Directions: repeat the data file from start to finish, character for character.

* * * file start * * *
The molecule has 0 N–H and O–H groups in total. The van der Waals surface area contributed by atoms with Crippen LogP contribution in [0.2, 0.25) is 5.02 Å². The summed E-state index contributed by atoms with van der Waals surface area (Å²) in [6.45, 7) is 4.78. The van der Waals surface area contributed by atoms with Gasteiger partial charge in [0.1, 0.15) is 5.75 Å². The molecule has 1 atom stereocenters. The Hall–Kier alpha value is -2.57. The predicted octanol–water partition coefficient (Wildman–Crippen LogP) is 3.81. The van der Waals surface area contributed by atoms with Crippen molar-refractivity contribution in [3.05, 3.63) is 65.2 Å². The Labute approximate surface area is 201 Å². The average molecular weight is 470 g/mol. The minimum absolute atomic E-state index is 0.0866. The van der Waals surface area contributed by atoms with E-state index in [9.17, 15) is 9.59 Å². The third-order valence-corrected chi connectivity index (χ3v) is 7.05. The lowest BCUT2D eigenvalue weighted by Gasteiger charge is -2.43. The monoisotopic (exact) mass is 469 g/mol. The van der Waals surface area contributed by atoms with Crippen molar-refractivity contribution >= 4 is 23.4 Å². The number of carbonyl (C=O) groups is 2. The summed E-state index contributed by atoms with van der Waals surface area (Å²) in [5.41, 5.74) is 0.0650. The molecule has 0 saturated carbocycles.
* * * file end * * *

The molecule has 0 N–H and O–H groups in total. The van der Waals surface area contributed by atoms with Crippen LogP contribution in [0.2, 0.25) is 5.02 Å². The summed E-state index contributed by atoms with van der Waals surface area (Å²) in [6.45, 7) is 4.78. The van der Waals surface area contributed by atoms with Gasteiger partial charge in [0.1, 0.15) is 5.75 Å². The molecule has 1 atom stereocenters. The Hall–Kier alpha value is -2.57. The predicted octanol–water partition coefficient (Wildman–Crippen LogP) is 3.81. The van der Waals surface area contributed by atoms with Crippen molar-refractivity contribution in [3.05, 3.63) is 65.2 Å². The Labute approximate surface area is 201 Å². The average molecular weight is 470 g/mol. The minimum absolute atomic E-state index is 0.0866. The van der Waals surface area contributed by atoms with E-state index in [9.17, 15) is 9.59 Å². The third-order valence-corrected chi connectivity index (χ3v) is 7.05. The lowest BCUT2D eigenvalue weighted by Gasteiger charge is -2.43. The monoisotopic (exact) mass is 469 g/mol. The van der Waals surface area contributed by atoms with Crippen molar-refractivity contribution >= 4 is 23.4 Å². The number of carbonyl (C=O) groups is 2. The summed E-state index contributed by atoms with van der Waals surface area (Å²) in [5.41, 5.74) is 0.0650. The molecule has 0 saturated carbocycles.